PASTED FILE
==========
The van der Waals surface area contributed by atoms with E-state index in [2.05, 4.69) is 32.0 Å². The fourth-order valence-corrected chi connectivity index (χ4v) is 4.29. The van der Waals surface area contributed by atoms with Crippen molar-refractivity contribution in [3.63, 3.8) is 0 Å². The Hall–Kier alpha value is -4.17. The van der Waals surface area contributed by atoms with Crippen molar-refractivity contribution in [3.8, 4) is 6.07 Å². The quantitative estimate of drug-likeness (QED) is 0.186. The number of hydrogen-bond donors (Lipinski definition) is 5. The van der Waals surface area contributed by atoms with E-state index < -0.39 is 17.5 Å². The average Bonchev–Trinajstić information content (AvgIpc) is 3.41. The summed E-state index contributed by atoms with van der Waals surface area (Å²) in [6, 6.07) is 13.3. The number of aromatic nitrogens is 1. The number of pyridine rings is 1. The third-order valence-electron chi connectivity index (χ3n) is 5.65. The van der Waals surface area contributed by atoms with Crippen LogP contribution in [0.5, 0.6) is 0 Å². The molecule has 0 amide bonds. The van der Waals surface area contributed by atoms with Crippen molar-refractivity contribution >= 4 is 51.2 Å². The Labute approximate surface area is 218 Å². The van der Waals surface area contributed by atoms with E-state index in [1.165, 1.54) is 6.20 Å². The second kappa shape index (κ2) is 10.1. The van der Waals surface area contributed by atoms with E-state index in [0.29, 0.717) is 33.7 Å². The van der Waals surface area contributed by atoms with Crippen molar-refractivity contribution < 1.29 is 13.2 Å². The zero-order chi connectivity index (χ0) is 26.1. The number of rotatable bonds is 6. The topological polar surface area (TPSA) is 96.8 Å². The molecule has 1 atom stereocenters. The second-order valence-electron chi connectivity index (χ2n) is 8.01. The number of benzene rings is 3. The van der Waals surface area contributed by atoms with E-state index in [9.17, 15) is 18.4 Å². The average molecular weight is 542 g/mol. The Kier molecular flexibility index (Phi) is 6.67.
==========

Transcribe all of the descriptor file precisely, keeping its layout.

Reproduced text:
The van der Waals surface area contributed by atoms with E-state index in [2.05, 4.69) is 32.0 Å². The fourth-order valence-corrected chi connectivity index (χ4v) is 4.29. The van der Waals surface area contributed by atoms with Crippen molar-refractivity contribution in [3.63, 3.8) is 0 Å². The Hall–Kier alpha value is -4.17. The van der Waals surface area contributed by atoms with Crippen molar-refractivity contribution in [3.8, 4) is 6.07 Å². The quantitative estimate of drug-likeness (QED) is 0.186. The number of hydrogen-bond donors (Lipinski definition) is 5. The van der Waals surface area contributed by atoms with E-state index < -0.39 is 17.5 Å². The average Bonchev–Trinajstić information content (AvgIpc) is 3.41. The summed E-state index contributed by atoms with van der Waals surface area (Å²) in [6, 6.07) is 13.3. The number of aromatic nitrogens is 1. The number of pyridine rings is 1. The third-order valence-electron chi connectivity index (χ3n) is 5.65. The van der Waals surface area contributed by atoms with Crippen LogP contribution in [0.5, 0.6) is 0 Å². The molecule has 0 amide bonds. The van der Waals surface area contributed by atoms with Crippen molar-refractivity contribution >= 4 is 51.2 Å². The Labute approximate surface area is 218 Å². The van der Waals surface area contributed by atoms with E-state index in [1.165, 1.54) is 6.20 Å². The second kappa shape index (κ2) is 10.1. The van der Waals surface area contributed by atoms with E-state index in [0.29, 0.717) is 33.7 Å². The van der Waals surface area contributed by atoms with Crippen molar-refractivity contribution < 1.29 is 13.2 Å². The zero-order chi connectivity index (χ0) is 26.1. The number of rotatable bonds is 6. The topological polar surface area (TPSA) is 96.8 Å². The molecule has 1 atom stereocenters. The second-order valence-electron chi connectivity index (χ2n) is 8.01. The number of benzene rings is 3. The van der Waals surface area contributed by atoms with E-state index in [9.17, 15) is 18.4 Å². The average molecular weight is 542 g/mol. The Kier molecular flexibility index (Phi) is 6.67.